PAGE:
Let’s look at the top seven plant-based kinds of milk and their compatibility with coffee.

7 Best Plant-Based Alternatives to Milk

#1 Oat Milk

Oat milk is one of the most widely used non-dairy milk in coffee drinks. Many of the oat milk products are rich in vitamin A, vitamin B12, vitamin D, and calcium.

Oat milk offers a creamy flavor similar to that of full-fat dairy milk in coffee. Plus, it makes a considerable amount of foaming that may be used to make latte art.

Potassium, which helps maintain good blood pressure levels, and iron, which is crucial for avoiding anemia, are two minerals found naturally in oats, according to the National Institutes of Health (NIH).

If you’re on a gluten-free diet, many brands of oat milk are gluten-free, making them suitable for those with celiac disease or gluten sensitivity. It is advisable to examine its nutritional content because various brands may have varying dietary values and gluten levels.

#2 Hazelnut Milk

Hazelnut milk has a delicious nutty taste that pairs well with coffee.

Unsweetened hazelnut milk may contain lower calories, but according to Nutritionix, a nutrition-based database, a cup of hazelnut milk (241 g) may have at least 110 calories.

Good-quality hazelnut milk will contain a higher concentration of hazelnuts, making it higher in calories and fat. However, this fat is mostly in the form of healthy monounsaturated fats.”

Jacqueline Gomes, RDN, nutrition consultant and corporate nutritionist for Foodtown Stores in Lyndhurst, New Jersey.

#3 Hemp Milk

You may have noticed the growing popularity of using hemp milk in coffee.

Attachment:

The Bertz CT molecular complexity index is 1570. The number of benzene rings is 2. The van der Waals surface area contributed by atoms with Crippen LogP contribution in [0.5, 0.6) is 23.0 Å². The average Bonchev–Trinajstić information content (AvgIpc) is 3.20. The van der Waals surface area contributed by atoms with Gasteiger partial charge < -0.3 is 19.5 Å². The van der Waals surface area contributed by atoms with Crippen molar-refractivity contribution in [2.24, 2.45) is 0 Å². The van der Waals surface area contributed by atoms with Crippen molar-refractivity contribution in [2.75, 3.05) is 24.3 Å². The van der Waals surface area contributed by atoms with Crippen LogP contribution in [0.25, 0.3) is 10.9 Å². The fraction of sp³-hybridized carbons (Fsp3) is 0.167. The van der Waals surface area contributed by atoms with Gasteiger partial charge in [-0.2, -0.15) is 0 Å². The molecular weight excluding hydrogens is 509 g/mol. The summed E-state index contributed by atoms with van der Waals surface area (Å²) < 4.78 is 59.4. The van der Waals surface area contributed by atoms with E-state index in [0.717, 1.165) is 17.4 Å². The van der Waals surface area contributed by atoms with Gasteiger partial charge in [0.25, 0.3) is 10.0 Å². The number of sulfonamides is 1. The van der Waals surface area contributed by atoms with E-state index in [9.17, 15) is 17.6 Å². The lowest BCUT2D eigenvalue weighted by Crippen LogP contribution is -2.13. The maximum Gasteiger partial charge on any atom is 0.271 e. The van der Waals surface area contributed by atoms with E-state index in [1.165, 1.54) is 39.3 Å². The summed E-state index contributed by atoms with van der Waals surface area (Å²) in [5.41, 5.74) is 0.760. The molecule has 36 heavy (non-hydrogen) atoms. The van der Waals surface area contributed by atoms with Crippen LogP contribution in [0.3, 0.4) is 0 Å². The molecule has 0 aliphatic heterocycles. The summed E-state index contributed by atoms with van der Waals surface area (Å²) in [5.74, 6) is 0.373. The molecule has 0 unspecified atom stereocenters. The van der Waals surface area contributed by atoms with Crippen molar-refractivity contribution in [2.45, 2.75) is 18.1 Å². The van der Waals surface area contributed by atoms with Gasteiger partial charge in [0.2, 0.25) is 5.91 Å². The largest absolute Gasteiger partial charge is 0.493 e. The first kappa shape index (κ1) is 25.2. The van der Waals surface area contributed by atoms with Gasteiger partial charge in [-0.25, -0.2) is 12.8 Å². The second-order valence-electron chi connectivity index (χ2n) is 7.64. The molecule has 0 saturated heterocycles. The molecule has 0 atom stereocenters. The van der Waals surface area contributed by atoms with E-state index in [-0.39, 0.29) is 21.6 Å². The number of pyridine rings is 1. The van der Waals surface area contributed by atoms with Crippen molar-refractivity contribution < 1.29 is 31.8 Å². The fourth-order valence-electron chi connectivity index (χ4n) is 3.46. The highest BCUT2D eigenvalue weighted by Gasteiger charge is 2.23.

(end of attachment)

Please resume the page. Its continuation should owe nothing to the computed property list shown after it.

Hemp milk has a thin texture that dissolves quickly and has a light herbal taste. Because of its high protein content, hemp seed milk steams nicely.

Many baristas equate the taste of hemp seed milk to that of soy milk, however, the foaming of hemp seed milk may evaporate faster.

#4 Soy Milk

Soy milk has a mild flavor and a smooth, creamy texture.

It is widely available in most places, and its comparatively low cost makes it a viable option for many. One of the reasons soy milk has been a popular alternative to dairy milk in coffee is its excellent foaming ability.

There are many different kinds of soy milk on the market, and the number of calories and added sugar may vary depending on the one you choose.

#5 Rice Milk

Rice milk is obtained by combining white or brown rice with water. It has a light texture that lets the taste of coffee overpower its flavor.

As the texture is very thin, the creaminess of your coffee may feel underwhelming for some. However, I consider this the best option for anyone opting for hypoallergenic alternatives instead of other non-dairy milk with nuts and soy.

#6 Cashew Milk

Cashew milk has a creamy texture and it resembles the taste of dairy milk. It has a sweeter, less nutty flavor than other kinds of nut milk.

This plant-based drink is rich in polyunsaturated and monounsaturated fatty acids. Consuming these fats in place of less healthy ones may decrease your risk of heart disease.

#7 Pea Milk

Pea milk has a higher protein level than other non-dairy options, and it also has a good amount of potassium.

Many people consider pea milk to be the finest alternative for dairy milk. This non-dairy milk has a smooth, neutral flavor that doesn’t taste like peas and doesn’t consist of vegetable aftertaste.

Is Coffee With Almond Milk Vegan?

Yes, coffee with almond milk is definitely vegan.

Almond milk is one of the most recognized vegan-friendly nut milk. Of course, no doubt about it pure coffee is vegan!